Respect the Bell

The Cowbell is one of Mississippi State's most beloved traditions. Generations of fans have cheered the Bulldogs on to victory with cowbells that in some circles are considered family heirlooms. With the Bulldogs winning big and drawing national attention, the cowbell tradition will only draw more scrutiny and there will be some looking to silence the bells once and for all.

For decades, Mississippi State fans of all ages have given each other cowbells as a rite of passage within the Bulldog family.

Rockey Felker knows this tradition from just about every angle.

Felker has been on the field of play as both a player and a coach as the clang of the cowbells rained down during competition.

Like you and I, Felker wants the cowbell tradition protected.

"The cowbell is a big part of Mississippi State tradition," said Felker. "It's something that Mississippi State takes a lot of pride in.

"It is real important that we continue this tradition.

"When you're winning, it's only natural that the fans get more in to it, but it's real important that we go by the SEC rule and ring them responsibly.

"It's a tradition that we need to protect, because just about every Mississippi State fan has a cowbell at home that has been handed down by grandfathers.

"It's a big part of being a Mississippi State fan.

"Most of our fans do a really good job with it, but it's real important that we all do a good job of ringing them at the right time."

Your Bulldogs need and appreciate your support. As a former player himself, Felker understands what hearing that support means to those trying to win the game.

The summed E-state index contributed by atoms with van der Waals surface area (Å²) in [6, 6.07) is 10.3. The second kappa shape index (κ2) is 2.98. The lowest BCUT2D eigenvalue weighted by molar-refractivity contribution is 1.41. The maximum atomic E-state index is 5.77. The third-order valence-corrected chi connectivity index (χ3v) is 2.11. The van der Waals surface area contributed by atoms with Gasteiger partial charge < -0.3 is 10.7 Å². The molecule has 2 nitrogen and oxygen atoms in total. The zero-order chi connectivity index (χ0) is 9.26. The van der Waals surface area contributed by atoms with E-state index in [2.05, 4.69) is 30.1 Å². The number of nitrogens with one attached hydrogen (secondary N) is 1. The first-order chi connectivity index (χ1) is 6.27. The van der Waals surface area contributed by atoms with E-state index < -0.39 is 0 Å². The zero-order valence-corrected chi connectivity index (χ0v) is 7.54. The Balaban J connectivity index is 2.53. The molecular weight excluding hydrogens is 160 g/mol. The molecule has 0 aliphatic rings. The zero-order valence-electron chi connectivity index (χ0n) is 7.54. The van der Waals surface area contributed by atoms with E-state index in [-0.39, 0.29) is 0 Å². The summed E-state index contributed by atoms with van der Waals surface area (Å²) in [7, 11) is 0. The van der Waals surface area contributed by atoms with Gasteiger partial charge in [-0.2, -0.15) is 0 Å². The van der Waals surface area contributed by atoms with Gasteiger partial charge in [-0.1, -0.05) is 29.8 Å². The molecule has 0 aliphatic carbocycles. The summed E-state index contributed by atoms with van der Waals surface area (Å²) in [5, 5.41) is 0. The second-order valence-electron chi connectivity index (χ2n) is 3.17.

"It meant a lot to me, especially when times were good," explained Felker. "I remember the 1974 season sitting in the locker room hearing those cowbells.

"As a player you heard those things outside and you knew we were about ready to go play a big SEC game, winning seasons and bowl opportunities were at stake.

"That meant a great deal to me as a player and it still does."

The Bulldog cowbell was silenced as part of an SEC initiative following the 1974 season. Though creative fans were able to sneak their bells into Davis Wade and continue the tradition, it was not until 2010 that the SEC let Bulldog freedom ring.

With the largest crowds to ever attend Bulldog home games at Scott Field rolling in this season thanks to stadium expansion and unprecedented on the field success, the cowbells will likely become an issue again.

More people mean more bells, which could be a problem if there is not a concerted effort by Bulldog fans to follow the rules and protect one of Mississippi State's most unique traditions.

"It's a big part of Mississippi State and it's a tradition known throughout the country and it relates to who we are," said Felker. "We need to protect our tradition by ringing the cowbells at the right time."

Don't let them take your bell! Ring responsibly!

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